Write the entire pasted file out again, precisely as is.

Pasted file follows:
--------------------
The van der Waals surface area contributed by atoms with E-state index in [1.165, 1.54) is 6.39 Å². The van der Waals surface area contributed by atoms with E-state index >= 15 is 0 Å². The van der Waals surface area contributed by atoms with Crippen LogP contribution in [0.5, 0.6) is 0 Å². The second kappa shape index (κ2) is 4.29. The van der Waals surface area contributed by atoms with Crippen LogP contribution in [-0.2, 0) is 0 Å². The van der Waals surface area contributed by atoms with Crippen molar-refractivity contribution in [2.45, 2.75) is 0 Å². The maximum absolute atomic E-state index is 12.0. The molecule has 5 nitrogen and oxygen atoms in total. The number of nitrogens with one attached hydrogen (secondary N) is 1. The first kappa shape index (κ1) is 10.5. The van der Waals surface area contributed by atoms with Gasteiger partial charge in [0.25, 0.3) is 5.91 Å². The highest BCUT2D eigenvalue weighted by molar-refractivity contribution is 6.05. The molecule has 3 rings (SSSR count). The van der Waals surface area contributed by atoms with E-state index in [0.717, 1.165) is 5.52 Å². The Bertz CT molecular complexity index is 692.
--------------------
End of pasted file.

The van der Waals surface area contributed by atoms with E-state index in [1.165, 1.54) is 6.39 Å². The van der Waals surface area contributed by atoms with E-state index >= 15 is 0 Å². The van der Waals surface area contributed by atoms with Crippen LogP contribution in [0.5, 0.6) is 0 Å². The second kappa shape index (κ2) is 4.29. The van der Waals surface area contributed by atoms with Crippen LogP contribution in [-0.2, 0) is 0 Å². The van der Waals surface area contributed by atoms with Crippen molar-refractivity contribution in [2.45, 2.75) is 0 Å². The maximum absolute atomic E-state index is 12.0. The molecule has 5 nitrogen and oxygen atoms in total. The number of nitrogens with one attached hydrogen (secondary N) is 1. The first kappa shape index (κ1) is 10.5. The van der Waals surface area contributed by atoms with Gasteiger partial charge in [0.25, 0.3) is 5.91 Å². The highest BCUT2D eigenvalue weighted by molar-refractivity contribution is 6.05. The molecule has 3 rings (SSSR count). The van der Waals surface area contributed by atoms with E-state index in [0.717, 1.165) is 5.52 Å². The Bertz CT molecular complexity index is 692.